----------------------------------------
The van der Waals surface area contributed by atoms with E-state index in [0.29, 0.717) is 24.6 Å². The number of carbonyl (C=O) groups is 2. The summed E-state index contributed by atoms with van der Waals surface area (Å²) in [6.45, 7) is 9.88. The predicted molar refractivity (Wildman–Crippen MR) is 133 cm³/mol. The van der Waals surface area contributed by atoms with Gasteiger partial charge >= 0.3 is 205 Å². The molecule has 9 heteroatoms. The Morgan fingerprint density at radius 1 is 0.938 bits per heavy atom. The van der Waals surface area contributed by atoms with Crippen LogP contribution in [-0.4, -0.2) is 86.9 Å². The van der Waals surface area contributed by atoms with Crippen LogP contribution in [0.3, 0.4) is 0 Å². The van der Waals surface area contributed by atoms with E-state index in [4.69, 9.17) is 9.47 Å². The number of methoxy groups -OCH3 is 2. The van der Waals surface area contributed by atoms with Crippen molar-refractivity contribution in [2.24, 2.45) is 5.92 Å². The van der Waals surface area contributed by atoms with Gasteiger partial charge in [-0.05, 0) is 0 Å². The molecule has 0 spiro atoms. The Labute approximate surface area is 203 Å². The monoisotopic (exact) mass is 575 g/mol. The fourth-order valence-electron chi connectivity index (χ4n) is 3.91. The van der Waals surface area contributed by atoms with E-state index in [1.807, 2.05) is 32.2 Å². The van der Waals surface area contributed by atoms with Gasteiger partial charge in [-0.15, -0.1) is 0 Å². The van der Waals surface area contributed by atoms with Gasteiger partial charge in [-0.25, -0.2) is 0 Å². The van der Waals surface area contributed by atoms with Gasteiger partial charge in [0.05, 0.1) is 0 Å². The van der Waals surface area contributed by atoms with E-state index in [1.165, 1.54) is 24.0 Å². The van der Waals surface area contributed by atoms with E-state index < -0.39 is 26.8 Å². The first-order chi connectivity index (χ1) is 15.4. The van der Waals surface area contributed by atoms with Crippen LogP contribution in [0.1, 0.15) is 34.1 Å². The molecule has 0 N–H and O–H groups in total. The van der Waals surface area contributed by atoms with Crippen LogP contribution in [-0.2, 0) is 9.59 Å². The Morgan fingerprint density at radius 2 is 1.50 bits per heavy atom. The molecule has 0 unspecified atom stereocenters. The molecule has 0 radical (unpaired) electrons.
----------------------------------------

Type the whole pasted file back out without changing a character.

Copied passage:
The van der Waals surface area contributed by atoms with E-state index in [0.29, 0.717) is 24.6 Å². The number of carbonyl (C=O) groups is 2. The summed E-state index contributed by atoms with van der Waals surface area (Å²) in [6.45, 7) is 9.88. The predicted molar refractivity (Wildman–Crippen MR) is 133 cm³/mol. The van der Waals surface area contributed by atoms with Gasteiger partial charge >= 0.3 is 205 Å². The molecule has 9 heteroatoms. The Morgan fingerprint density at radius 1 is 0.938 bits per heavy atom. The van der Waals surface area contributed by atoms with Crippen LogP contribution in [-0.4, -0.2) is 86.9 Å². The van der Waals surface area contributed by atoms with Crippen LogP contribution in [0.3, 0.4) is 0 Å². The van der Waals surface area contributed by atoms with E-state index in [4.69, 9.17) is 9.47 Å². The number of methoxy groups -OCH3 is 2. The van der Waals surface area contributed by atoms with Crippen molar-refractivity contribution in [2.24, 2.45) is 5.92 Å². The van der Waals surface area contributed by atoms with Gasteiger partial charge in [-0.05, 0) is 0 Å². The molecule has 0 spiro atoms. The Labute approximate surface area is 203 Å². The monoisotopic (exact) mass is 575 g/mol. The fourth-order valence-electron chi connectivity index (χ4n) is 3.91. The van der Waals surface area contributed by atoms with E-state index in [1.807, 2.05) is 32.2 Å². The van der Waals surface area contributed by atoms with Gasteiger partial charge in [-0.15, -0.1) is 0 Å². The van der Waals surface area contributed by atoms with Gasteiger partial charge in [-0.25, -0.2) is 0 Å². The van der Waals surface area contributed by atoms with Gasteiger partial charge in [0.05, 0.1) is 0 Å². The van der Waals surface area contributed by atoms with E-state index in [1.165, 1.54) is 24.0 Å². The van der Waals surface area contributed by atoms with E-state index < -0.39 is 26.8 Å². The first-order chi connectivity index (χ1) is 15.4. The van der Waals surface area contributed by atoms with Crippen LogP contribution in [0.1, 0.15) is 34.1 Å². The molecule has 0 N–H and O–H groups in total. The van der Waals surface area contributed by atoms with Crippen LogP contribution in [-0.2, 0) is 9.59 Å². The Morgan fingerprint density at radius 2 is 1.50 bits per heavy atom. The molecule has 0 unspecified atom stereocenters. The molecule has 0 radical (unpaired) electrons.